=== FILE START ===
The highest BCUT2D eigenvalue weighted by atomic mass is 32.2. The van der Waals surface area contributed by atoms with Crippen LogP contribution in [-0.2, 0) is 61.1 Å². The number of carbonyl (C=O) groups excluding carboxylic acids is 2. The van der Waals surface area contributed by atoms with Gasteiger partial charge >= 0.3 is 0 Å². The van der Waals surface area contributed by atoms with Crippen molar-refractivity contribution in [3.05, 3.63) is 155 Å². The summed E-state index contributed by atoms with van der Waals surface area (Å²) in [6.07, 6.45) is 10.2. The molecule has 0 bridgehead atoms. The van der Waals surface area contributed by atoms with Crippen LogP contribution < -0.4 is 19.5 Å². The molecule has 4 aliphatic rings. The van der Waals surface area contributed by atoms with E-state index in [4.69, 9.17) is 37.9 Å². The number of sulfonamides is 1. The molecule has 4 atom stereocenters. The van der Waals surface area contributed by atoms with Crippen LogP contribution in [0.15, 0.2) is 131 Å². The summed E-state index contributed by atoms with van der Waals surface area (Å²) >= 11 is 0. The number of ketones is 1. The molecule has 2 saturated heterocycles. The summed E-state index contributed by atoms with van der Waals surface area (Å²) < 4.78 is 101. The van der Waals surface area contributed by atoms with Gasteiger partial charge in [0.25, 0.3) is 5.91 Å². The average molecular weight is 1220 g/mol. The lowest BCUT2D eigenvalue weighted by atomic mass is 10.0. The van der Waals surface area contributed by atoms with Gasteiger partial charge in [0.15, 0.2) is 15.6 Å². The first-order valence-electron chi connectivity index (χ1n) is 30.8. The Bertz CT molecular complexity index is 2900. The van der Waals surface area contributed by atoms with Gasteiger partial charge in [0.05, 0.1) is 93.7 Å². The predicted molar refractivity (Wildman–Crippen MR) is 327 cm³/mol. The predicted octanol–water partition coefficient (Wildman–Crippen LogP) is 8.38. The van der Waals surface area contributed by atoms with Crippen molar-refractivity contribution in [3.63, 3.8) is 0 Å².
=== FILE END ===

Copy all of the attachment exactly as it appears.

The highest BCUT2D eigenvalue weighted by atomic mass is 32.2. The van der Waals surface area contributed by atoms with Crippen LogP contribution in [-0.2, 0) is 61.1 Å². The number of carbonyl (C=O) groups excluding carboxylic acids is 2. The van der Waals surface area contributed by atoms with Gasteiger partial charge >= 0.3 is 0 Å². The van der Waals surface area contributed by atoms with Crippen molar-refractivity contribution in [3.05, 3.63) is 155 Å². The summed E-state index contributed by atoms with van der Waals surface area (Å²) in [6.07, 6.45) is 10.2. The molecule has 0 bridgehead atoms. The van der Waals surface area contributed by atoms with Crippen LogP contribution < -0.4 is 19.5 Å². The molecule has 4 aliphatic rings. The van der Waals surface area contributed by atoms with E-state index in [4.69, 9.17) is 37.9 Å². The number of sulfonamides is 1. The molecule has 4 atom stereocenters. The van der Waals surface area contributed by atoms with Crippen LogP contribution in [0.15, 0.2) is 131 Å². The summed E-state index contributed by atoms with van der Waals surface area (Å²) >= 11 is 0. The number of ketones is 1. The molecule has 2 saturated heterocycles. The summed E-state index contributed by atoms with van der Waals surface area (Å²) < 4.78 is 101. The van der Waals surface area contributed by atoms with Gasteiger partial charge in [0.25, 0.3) is 5.91 Å². The average molecular weight is 1220 g/mol. The lowest BCUT2D eigenvalue weighted by atomic mass is 10.0. The van der Waals surface area contributed by atoms with Gasteiger partial charge in [0.15, 0.2) is 15.6 Å². The first-order valence-electron chi connectivity index (χ1n) is 30.8. The Bertz CT molecular complexity index is 2900. The van der Waals surface area contributed by atoms with Gasteiger partial charge in [0.05, 0.1) is 93.7 Å². The predicted molar refractivity (Wildman–Crippen MR) is 327 cm³/mol. The predicted octanol–water partition coefficient (Wildman–Crippen LogP) is 8.38. The van der Waals surface area contributed by atoms with Crippen molar-refractivity contribution in [3.63, 3.8) is 0 Å².